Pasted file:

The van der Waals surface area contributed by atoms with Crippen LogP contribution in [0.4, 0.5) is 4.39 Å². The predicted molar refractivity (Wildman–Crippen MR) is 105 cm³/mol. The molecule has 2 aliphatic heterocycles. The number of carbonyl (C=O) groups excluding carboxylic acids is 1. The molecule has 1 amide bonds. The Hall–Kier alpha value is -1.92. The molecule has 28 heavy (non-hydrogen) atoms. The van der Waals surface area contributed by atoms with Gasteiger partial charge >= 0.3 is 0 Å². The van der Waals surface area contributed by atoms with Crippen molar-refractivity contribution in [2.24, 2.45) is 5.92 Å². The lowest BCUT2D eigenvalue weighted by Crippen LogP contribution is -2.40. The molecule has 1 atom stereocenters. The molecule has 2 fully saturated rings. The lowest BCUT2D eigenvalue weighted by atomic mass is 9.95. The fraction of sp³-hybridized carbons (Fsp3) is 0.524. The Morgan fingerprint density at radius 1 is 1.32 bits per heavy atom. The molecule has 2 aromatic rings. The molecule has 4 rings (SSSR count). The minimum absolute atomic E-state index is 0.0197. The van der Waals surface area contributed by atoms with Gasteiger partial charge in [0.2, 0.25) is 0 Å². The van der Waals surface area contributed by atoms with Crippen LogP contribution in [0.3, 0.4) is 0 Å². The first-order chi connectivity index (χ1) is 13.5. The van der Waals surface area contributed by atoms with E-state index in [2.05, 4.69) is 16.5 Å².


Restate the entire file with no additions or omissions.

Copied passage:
The van der Waals surface area contributed by atoms with Crippen LogP contribution in [0.4, 0.5) is 4.39 Å². The predicted molar refractivity (Wildman–Crippen MR) is 105 cm³/mol. The molecule has 2 aliphatic heterocycles. The number of carbonyl (C=O) groups excluding carboxylic acids is 1. The molecule has 1 amide bonds. The Hall–Kier alpha value is -1.92. The molecule has 28 heavy (non-hydrogen) atoms. The van der Waals surface area contributed by atoms with Gasteiger partial charge >= 0.3 is 0 Å². The van der Waals surface area contributed by atoms with Crippen molar-refractivity contribution in [2.24, 2.45) is 5.92 Å². The lowest BCUT2D eigenvalue weighted by Crippen LogP contribution is -2.40. The molecule has 1 atom stereocenters. The molecule has 2 fully saturated rings. The lowest BCUT2D eigenvalue weighted by atomic mass is 9.95. The fraction of sp³-hybridized carbons (Fsp3) is 0.524. The Morgan fingerprint density at radius 1 is 1.32 bits per heavy atom. The molecule has 2 aromatic rings. The molecule has 4 rings (SSSR count). The minimum absolute atomic E-state index is 0.0197. The van der Waals surface area contributed by atoms with Gasteiger partial charge in [0.2, 0.25) is 0 Å². The van der Waals surface area contributed by atoms with Crippen LogP contribution in [0.3, 0.4) is 0 Å². The first-order chi connectivity index (χ1) is 13.5. The van der Waals surface area contributed by atoms with E-state index in [2.05, 4.69) is 16.5 Å².